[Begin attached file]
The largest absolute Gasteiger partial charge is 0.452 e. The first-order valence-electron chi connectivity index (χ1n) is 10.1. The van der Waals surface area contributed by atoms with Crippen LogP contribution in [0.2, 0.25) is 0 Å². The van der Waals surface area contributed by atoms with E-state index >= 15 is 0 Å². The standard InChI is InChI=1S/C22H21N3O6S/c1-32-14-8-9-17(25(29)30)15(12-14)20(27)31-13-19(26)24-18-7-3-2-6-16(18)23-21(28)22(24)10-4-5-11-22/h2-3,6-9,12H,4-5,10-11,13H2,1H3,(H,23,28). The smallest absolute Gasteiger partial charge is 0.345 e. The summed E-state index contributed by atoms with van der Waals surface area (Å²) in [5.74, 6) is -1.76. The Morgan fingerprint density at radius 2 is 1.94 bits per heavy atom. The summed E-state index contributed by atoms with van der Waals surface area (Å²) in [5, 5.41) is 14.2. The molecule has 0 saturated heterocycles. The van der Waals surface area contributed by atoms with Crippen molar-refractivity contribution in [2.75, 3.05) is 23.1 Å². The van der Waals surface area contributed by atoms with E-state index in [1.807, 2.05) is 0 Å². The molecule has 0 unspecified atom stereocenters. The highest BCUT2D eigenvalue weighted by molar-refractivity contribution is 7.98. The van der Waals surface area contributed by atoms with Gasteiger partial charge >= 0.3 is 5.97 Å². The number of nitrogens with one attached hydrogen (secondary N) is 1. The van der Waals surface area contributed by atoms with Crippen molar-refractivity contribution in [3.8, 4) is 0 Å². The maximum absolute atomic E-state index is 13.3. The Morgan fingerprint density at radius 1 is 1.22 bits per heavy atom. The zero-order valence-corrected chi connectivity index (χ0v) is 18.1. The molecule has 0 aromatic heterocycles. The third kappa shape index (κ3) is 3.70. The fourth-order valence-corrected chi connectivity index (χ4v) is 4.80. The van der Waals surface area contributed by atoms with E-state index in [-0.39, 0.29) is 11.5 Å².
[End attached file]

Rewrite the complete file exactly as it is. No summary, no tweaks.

The largest absolute Gasteiger partial charge is 0.452 e. The first-order valence-electron chi connectivity index (χ1n) is 10.1. The van der Waals surface area contributed by atoms with Crippen LogP contribution in [0.2, 0.25) is 0 Å². The van der Waals surface area contributed by atoms with E-state index >= 15 is 0 Å². The standard InChI is InChI=1S/C22H21N3O6S/c1-32-14-8-9-17(25(29)30)15(12-14)20(27)31-13-19(26)24-18-7-3-2-6-16(18)23-21(28)22(24)10-4-5-11-22/h2-3,6-9,12H,4-5,10-11,13H2,1H3,(H,23,28). The smallest absolute Gasteiger partial charge is 0.345 e. The summed E-state index contributed by atoms with van der Waals surface area (Å²) in [5.74, 6) is -1.76. The Morgan fingerprint density at radius 2 is 1.94 bits per heavy atom. The summed E-state index contributed by atoms with van der Waals surface area (Å²) in [5, 5.41) is 14.2. The molecule has 0 saturated heterocycles. The van der Waals surface area contributed by atoms with Crippen molar-refractivity contribution in [2.75, 3.05) is 23.1 Å². The van der Waals surface area contributed by atoms with E-state index in [1.807, 2.05) is 0 Å². The molecule has 0 unspecified atom stereocenters. The highest BCUT2D eigenvalue weighted by molar-refractivity contribution is 7.98. The van der Waals surface area contributed by atoms with Gasteiger partial charge >= 0.3 is 5.97 Å². The number of nitrogens with one attached hydrogen (secondary N) is 1. The van der Waals surface area contributed by atoms with Crippen molar-refractivity contribution in [3.8, 4) is 0 Å². The maximum absolute atomic E-state index is 13.3. The Morgan fingerprint density at radius 1 is 1.22 bits per heavy atom. The zero-order valence-corrected chi connectivity index (χ0v) is 18.1. The molecule has 0 aromatic heterocycles. The third kappa shape index (κ3) is 3.70. The fourth-order valence-corrected chi connectivity index (χ4v) is 4.80. The van der Waals surface area contributed by atoms with E-state index in [-0.39, 0.29) is 11.5 Å².